Hu FB, Willett WC, Colditz GA, Ascherio A, Speizer FE, Rosner B, Hennekens CH, Stampfer MJ. Prospective study of snoring and risk of hypertension in women. Am J Epidemiol. 1999;150:806–16.CrossRefGoogle Scholar
  9. 9.
    Lindberg E, Taube A, Janson C, Gislason T, Svärdsudd K, Boman G. A 10-year follow-up of snoring in men. Chest. 1988;114:1048–55.CrossRefGoogle Scholar
  10. 10.
    Svensson M, Lindberg E, Naessen T, Janson C. Risk factors associated with snoring in women with special emphasis on body mass index. A population-based study. Chest. 2006;129:933–41.CrossRefGoogle Scholar
  11. 11.
    Wetter DW, Young TB, Bidwell TR, Badr MS, Palta M. Smoking as a risk factor for sleep-disordered breathing. Arch Intern Med. 1994;154:2219–24.CrossRefGoogle Scholar
  12. 12.
    Bixler EO, Vgontzas AN, Lin H, Ten Have T, Rein J, Vela-Bueno A, Kales A. Prevalence of sleep-disordered breathing in women. Effects of gender. Am J Respir Crit Care Med. 2001;163:608–13.CrossRefGoogle Scholar
  13. 13.
    Battagel JM, Johal A, Kotecha B. A cephalometric comparison of subjects with snoring and obstructive sleep apnoea. Eur J Orthod. 2000;22:353–65.CrossRefGoogle Scholar
  14. 14.
    Schneider H, Grote L, Peter JH, Cassel W, Guilleminault C. The effect of triazolam and flunitrazepam—two benzodiazepines with different half-lives—on breathing during sleep. Chest. 1996;109:909–15.CrossRefGoogle Scholar
  15. 15.
    Young T, Finn L, Palta M. Chronic nasal congestion at night is a risk factor for snoring in a population-based cohort study. Arch Intern Med. 2001;161:1514–9.CrossRefGoogle Scholar
  16. 16.
    Khoo SM, Tan WC, Ng TP, Ho CH. Risk factors associated with habitual snoring and sleep-disordered breathing in a multiethnic Asian population: a population-based study. Respir Med. 2004;98:557–66.CrossRefGoogle Scholar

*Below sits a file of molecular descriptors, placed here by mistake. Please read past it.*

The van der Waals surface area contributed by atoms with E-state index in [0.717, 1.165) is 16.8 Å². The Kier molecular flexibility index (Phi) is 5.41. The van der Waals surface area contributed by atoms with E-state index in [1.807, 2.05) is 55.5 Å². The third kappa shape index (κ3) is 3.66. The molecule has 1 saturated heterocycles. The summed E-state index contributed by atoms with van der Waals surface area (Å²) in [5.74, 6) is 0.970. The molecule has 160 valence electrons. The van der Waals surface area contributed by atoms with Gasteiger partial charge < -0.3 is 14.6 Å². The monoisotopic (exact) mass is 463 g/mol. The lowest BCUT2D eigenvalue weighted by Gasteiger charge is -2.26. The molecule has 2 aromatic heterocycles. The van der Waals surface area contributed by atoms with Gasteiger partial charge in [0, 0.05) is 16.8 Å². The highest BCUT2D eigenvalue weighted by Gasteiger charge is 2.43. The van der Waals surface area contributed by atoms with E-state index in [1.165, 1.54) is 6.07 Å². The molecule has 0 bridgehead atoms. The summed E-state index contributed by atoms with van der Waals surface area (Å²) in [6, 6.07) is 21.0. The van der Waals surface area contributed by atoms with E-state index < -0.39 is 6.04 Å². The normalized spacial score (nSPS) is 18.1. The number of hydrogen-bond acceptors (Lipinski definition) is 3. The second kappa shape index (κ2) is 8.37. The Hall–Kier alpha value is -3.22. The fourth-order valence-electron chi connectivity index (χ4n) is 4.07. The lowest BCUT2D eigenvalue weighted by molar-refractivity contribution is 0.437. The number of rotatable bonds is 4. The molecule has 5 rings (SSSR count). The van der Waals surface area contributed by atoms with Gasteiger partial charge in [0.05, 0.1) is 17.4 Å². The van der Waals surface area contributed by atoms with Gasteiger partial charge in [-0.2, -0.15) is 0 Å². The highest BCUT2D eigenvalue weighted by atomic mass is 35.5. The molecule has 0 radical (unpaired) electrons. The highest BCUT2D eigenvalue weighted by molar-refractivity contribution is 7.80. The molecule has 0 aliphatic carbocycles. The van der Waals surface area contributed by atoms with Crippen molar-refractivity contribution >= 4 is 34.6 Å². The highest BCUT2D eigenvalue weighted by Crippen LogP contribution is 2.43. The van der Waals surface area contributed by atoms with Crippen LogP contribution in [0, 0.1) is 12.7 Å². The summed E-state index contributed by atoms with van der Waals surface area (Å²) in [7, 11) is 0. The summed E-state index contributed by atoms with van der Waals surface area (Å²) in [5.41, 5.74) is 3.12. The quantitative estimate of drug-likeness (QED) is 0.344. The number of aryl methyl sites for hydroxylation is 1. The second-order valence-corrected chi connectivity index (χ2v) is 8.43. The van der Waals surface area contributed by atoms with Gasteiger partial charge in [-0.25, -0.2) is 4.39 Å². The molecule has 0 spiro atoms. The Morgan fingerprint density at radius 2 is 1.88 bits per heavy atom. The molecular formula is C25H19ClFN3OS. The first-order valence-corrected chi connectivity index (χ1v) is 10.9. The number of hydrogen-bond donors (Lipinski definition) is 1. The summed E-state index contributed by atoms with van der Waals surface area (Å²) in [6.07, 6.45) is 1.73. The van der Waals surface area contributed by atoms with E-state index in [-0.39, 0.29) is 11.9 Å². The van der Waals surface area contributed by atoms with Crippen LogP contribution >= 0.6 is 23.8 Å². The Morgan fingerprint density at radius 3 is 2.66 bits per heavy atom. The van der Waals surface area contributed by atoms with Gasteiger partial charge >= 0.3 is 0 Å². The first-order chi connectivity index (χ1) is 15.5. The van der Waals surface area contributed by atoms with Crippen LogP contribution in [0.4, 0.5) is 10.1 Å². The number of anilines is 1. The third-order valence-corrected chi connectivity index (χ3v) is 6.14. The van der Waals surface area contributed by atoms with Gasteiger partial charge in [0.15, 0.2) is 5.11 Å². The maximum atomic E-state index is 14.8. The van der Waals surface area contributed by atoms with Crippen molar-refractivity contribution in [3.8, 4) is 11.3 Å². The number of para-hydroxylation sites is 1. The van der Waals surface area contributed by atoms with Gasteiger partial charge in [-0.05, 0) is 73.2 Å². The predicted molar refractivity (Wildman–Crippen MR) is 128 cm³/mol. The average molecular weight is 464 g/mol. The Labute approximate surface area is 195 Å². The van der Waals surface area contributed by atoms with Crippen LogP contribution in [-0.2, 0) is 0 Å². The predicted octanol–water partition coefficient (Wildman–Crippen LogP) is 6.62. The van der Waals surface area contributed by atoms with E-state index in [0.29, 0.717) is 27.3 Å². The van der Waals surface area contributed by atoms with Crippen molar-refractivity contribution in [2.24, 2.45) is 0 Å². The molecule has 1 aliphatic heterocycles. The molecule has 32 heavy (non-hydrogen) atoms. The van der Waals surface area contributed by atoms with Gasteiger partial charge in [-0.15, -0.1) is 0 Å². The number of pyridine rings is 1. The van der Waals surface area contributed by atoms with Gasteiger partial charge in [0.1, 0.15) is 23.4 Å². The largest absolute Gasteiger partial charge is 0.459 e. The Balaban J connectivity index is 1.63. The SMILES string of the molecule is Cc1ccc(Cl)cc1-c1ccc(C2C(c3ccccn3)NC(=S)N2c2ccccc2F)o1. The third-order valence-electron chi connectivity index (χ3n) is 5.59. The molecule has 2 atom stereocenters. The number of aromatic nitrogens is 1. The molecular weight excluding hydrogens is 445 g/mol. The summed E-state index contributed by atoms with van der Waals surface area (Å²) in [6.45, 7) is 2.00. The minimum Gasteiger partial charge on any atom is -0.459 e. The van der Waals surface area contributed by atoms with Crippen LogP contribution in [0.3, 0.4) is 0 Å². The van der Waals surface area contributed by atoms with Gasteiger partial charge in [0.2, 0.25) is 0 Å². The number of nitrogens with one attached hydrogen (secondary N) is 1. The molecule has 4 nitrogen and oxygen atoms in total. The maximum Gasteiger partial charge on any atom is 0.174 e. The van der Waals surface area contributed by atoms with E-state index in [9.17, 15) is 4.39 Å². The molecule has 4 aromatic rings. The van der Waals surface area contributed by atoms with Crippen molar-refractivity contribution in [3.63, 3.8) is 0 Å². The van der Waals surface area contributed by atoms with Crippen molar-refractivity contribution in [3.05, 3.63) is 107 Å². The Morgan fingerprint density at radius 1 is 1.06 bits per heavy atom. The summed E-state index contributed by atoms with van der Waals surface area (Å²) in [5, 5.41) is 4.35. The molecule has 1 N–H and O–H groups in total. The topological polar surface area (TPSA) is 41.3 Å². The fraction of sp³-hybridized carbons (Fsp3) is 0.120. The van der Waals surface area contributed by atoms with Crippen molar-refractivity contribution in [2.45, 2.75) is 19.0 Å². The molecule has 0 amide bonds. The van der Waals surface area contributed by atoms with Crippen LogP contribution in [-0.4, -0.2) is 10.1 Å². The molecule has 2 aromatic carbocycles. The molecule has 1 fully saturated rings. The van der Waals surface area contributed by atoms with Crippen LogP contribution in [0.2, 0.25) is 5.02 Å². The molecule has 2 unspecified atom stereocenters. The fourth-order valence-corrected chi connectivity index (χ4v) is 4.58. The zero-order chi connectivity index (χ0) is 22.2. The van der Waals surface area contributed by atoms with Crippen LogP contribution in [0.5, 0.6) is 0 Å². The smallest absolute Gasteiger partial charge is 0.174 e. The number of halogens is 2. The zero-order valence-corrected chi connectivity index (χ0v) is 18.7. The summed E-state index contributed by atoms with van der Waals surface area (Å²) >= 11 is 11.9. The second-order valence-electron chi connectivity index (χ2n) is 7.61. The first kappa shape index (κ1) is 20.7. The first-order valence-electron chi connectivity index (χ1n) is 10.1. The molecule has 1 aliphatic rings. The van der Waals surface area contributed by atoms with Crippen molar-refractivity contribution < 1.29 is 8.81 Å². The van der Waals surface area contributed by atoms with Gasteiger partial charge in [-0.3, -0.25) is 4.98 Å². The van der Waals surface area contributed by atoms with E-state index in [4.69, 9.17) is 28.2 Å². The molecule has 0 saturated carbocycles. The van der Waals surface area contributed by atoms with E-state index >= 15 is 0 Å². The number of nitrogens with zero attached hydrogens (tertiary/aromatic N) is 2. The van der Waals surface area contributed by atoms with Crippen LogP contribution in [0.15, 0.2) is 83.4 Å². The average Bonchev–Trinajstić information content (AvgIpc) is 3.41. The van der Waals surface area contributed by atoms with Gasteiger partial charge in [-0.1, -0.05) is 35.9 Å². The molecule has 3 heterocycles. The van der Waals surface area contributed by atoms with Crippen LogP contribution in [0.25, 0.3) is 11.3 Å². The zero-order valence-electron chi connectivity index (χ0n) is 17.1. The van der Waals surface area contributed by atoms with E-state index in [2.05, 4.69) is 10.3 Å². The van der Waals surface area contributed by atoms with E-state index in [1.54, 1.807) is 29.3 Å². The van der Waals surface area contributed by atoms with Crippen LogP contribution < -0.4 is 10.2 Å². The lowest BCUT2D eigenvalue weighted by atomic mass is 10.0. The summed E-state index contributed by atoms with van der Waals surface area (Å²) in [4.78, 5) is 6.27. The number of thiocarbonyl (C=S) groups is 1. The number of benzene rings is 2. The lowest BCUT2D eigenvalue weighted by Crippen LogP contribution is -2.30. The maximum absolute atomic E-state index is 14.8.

17. 17.
    Bearpark H, Elliott L, Grunstein R, Cullen S, Schneider H, Althaus W, Sullivan C. Snoring and sleep apnea: a population study in Australian men. Am J Respir Crit Care Med. 1995;151:1459–65.CrossRefGoogle Scholar
  18. 18.
    Hui DSC, Chan JKW, Ho ASS, Choy DK, Lai CK, Leung RC. Prevalence of snoring and sleep-disordered breathing in a student population. Chest. 1999;116:1530–6.CrossRefGoogle Scholar
  19. 19.
    Nakano H, Hayshi M, Ohshima E, Nishikata N, Shinohara T. Validation of a new system of tracheal sound analysis for the diagnosis of sleep apnea-hypopnea syndrome. Sleep. 2004;27:951–7.CrossRefGoogle Scholar
  20. 20.
    Nakano H, Ikeda T, Hayashi M, Ohshima E, Onizuka A. Effects of body position on snoring in apneic and nonapneic snores. Sleep. 2003;26:169–72.CrossRefGoogle Scholar
  21. 21.
    Pham NM, Nanri A, Kochi T, Kuwahara K, Tsuruoka H, Kurotani K, Akter S, Kabe I, Sato M, Hayabuchi H, Mizoue T. Coffee and green tea consumption is associated with insulin resistance in Japanese adults. Metabolism. 2014;63:400–8.CrossRefGoogle Scholar
  22. 22.
    Nakamura K, Sakurai M, Morikawa Y, Miura K, Ishizaki M, Kido T, Naruse Y, Suwazono Y, Nakagawa H. Overtime work and blood pressure in normotensive Japanese male workers. Am J Hypertens. 2012;25:979–85.CrossRefGoogle Scholar
  23. 23.
    Jordan AS, McEvoy RD. Gender differences in sleep apnea: epidemiology, clinical presentation and pathogenic mechanisms. Sleep Med Rev. 2003;7:377–89.CrossRefGoogle Scholar
  24. 24.
    Riemann R, Volk R, Müller A, Herzog M. The influence of nocturnal alcohol ingestion on snoring. Eur Arch Otorhinolaryngol. 2010;267:1147–56.CrossRefGoogle Scholar
  25. 25.
    Cui R, Tanigawa T, Sakurai S, Yamagishi K, Muraki I, Imano H, Ohira T, Kiyama M, Kitamura A, Ishikawa Y, Iso H, CIRCS Investigators. Associations between alcohol consumption and sleep-disordered breathing among Japanese women. Respir Med. 2011;105:796–800.CrossRefGoogle Scholar

Copyright information

© Japanese Society of Sleep Research 2019

Authors and Affiliations

  • Tomokazu Furukawa
    • 1
    Email author
  • Hiroshi Nakano
    • 1
  • Kazufumi Yoshihara
    • 2
  • Nobuyuki Sudo
    • 2
  1. 1.Sleep Disorders CenterNational Hospital Organization Fukuoka National HospitalFukuoka CityJapan
  2. 2.Department of Psychosomatic Medicine, Graduate School of Medical SciencesKyushu UniversityFukuokaJapan

Personalised recommendations